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Contract Farming in India: Impacts on women and child workers

Sukhpal Singh

Book/Report, 24 pages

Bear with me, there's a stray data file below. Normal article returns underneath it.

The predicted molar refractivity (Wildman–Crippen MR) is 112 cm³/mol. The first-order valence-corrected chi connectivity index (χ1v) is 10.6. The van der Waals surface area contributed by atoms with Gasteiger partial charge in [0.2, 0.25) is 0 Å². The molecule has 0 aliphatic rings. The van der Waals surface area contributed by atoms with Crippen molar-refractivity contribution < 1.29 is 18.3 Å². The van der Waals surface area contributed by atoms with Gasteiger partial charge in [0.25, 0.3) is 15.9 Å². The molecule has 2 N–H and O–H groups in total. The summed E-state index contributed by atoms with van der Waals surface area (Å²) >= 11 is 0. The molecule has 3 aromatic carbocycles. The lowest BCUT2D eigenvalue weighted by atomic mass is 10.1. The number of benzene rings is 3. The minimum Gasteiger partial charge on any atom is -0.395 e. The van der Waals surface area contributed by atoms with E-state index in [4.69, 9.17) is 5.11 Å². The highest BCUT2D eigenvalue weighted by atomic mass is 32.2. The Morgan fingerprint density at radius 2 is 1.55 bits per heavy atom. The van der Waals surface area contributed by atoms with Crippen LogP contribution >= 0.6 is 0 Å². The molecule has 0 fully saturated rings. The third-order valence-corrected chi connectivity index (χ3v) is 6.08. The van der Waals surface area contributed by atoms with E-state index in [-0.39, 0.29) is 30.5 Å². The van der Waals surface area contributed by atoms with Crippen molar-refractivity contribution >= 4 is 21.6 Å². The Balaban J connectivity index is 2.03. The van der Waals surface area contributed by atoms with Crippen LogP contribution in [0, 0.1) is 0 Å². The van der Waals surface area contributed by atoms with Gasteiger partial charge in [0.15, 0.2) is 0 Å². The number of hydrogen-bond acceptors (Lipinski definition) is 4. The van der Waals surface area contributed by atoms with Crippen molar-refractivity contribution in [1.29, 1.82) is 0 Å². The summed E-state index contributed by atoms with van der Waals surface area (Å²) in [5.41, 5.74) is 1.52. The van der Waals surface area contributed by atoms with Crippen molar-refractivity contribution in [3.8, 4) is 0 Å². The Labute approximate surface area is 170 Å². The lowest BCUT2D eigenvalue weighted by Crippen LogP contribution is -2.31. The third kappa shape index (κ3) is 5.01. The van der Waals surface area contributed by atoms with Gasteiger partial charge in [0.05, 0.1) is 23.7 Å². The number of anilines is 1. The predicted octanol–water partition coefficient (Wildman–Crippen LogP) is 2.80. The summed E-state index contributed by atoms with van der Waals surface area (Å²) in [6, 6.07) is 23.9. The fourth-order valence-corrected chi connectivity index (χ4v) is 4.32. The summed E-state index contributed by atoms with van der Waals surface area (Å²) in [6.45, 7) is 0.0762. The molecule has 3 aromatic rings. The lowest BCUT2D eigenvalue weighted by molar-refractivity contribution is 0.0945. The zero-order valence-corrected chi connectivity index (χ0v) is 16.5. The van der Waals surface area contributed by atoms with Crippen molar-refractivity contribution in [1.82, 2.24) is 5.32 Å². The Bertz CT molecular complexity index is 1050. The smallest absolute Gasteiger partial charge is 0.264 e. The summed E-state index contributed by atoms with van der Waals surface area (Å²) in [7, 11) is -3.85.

Under contract farming arrangements, landowners or tenants have contracts with agribusiness marketing and/or processing firms who specify prices, timing, quality and quantity/acreage of the produce to be delivered. Workers employed by contract producers tend to experience poor terms and conditions, especially women workers, and there is an increasing incidence of child labour.This paper draws on case studies of hybrid cottonseed production in Andhra Pradesh and vegetable farming in Punjab. It argues that agriculture is becoming increasingly ‘feminised’ as men move out of the sector more quickly than women, and as women become the preferred labour type for many employers. While these new labour arrangements have led to marginal increases in real income for some women workers, they have also changed relationships between workers and employers, workers and work, and led to differentiation within labour. Of greater concern is the issue of child labour; one of the major problems in contract farming throughout the developing world. India is one of the main users of child labour in the Asian region, with almost 80% of working children employed in the agricultural sector. The cottonseed case study reveals that children are employed, mainly girls, who might be as young as six. With no social security obligations, there is hardly any cost involved for the employers. The author argues for the need to take a gender perspective to address the whole question of a changing agrarian production structure under contract farming. He suggests that banning child labour is not the answer; instead conditions for these children need to be made more tolerable, and their education and skills need to be built so as to release them andtheir families from the vicious cycle of poverty and exploitation. He also calls for industry - regulated codes of conduct.

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